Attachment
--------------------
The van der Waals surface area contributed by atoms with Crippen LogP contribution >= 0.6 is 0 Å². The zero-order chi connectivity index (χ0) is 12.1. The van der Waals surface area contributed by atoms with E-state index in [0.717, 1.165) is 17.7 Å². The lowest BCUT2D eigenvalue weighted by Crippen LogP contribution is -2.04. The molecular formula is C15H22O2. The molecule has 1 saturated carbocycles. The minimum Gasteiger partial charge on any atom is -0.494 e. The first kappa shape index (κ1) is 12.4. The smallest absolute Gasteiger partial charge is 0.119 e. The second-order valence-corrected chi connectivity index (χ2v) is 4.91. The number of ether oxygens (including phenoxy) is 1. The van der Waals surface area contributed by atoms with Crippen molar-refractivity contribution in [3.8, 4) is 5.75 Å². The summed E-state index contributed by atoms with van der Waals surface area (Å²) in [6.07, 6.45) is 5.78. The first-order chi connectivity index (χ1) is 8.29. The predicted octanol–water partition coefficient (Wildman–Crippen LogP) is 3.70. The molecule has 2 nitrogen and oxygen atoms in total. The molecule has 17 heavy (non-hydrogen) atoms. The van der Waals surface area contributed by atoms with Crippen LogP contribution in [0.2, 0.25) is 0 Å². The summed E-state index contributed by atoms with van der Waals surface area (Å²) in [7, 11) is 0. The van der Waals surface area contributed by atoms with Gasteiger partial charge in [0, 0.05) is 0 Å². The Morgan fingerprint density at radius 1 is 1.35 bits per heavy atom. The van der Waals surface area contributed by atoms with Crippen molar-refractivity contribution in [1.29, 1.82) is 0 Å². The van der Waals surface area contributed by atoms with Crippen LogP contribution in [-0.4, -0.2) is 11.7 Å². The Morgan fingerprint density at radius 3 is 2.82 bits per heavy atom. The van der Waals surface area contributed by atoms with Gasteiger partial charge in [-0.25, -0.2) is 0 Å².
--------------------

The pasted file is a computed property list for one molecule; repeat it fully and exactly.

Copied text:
The van der Waals surface area contributed by atoms with Crippen LogP contribution >= 0.6 is 0 Å². The zero-order chi connectivity index (χ0) is 12.1. The van der Waals surface area contributed by atoms with E-state index in [0.717, 1.165) is 17.7 Å². The lowest BCUT2D eigenvalue weighted by Crippen LogP contribution is -2.04. The molecular formula is C15H22O2. The molecule has 1 saturated carbocycles. The minimum Gasteiger partial charge on any atom is -0.494 e. The first kappa shape index (κ1) is 12.4. The smallest absolute Gasteiger partial charge is 0.119 e. The second-order valence-corrected chi connectivity index (χ2v) is 4.91. The number of ether oxygens (including phenoxy) is 1. The van der Waals surface area contributed by atoms with Crippen molar-refractivity contribution in [3.8, 4) is 5.75 Å². The summed E-state index contributed by atoms with van der Waals surface area (Å²) in [6.07, 6.45) is 5.78. The first-order chi connectivity index (χ1) is 8.29. The predicted octanol–water partition coefficient (Wildman–Crippen LogP) is 3.70. The molecule has 2 nitrogen and oxygen atoms in total. The molecule has 17 heavy (non-hydrogen) atoms. The van der Waals surface area contributed by atoms with Crippen LogP contribution in [0.2, 0.25) is 0 Å². The summed E-state index contributed by atoms with van der Waals surface area (Å²) in [7, 11) is 0. The van der Waals surface area contributed by atoms with Gasteiger partial charge in [0, 0.05) is 0 Å². The Morgan fingerprint density at radius 1 is 1.35 bits per heavy atom. The van der Waals surface area contributed by atoms with Crippen molar-refractivity contribution in [1.29, 1.82) is 0 Å². The van der Waals surface area contributed by atoms with Crippen LogP contribution in [-0.4, -0.2) is 11.7 Å². The Morgan fingerprint density at radius 3 is 2.82 bits per heavy atom. The van der Waals surface area contributed by atoms with Gasteiger partial charge in [-0.25, -0.2) is 0 Å².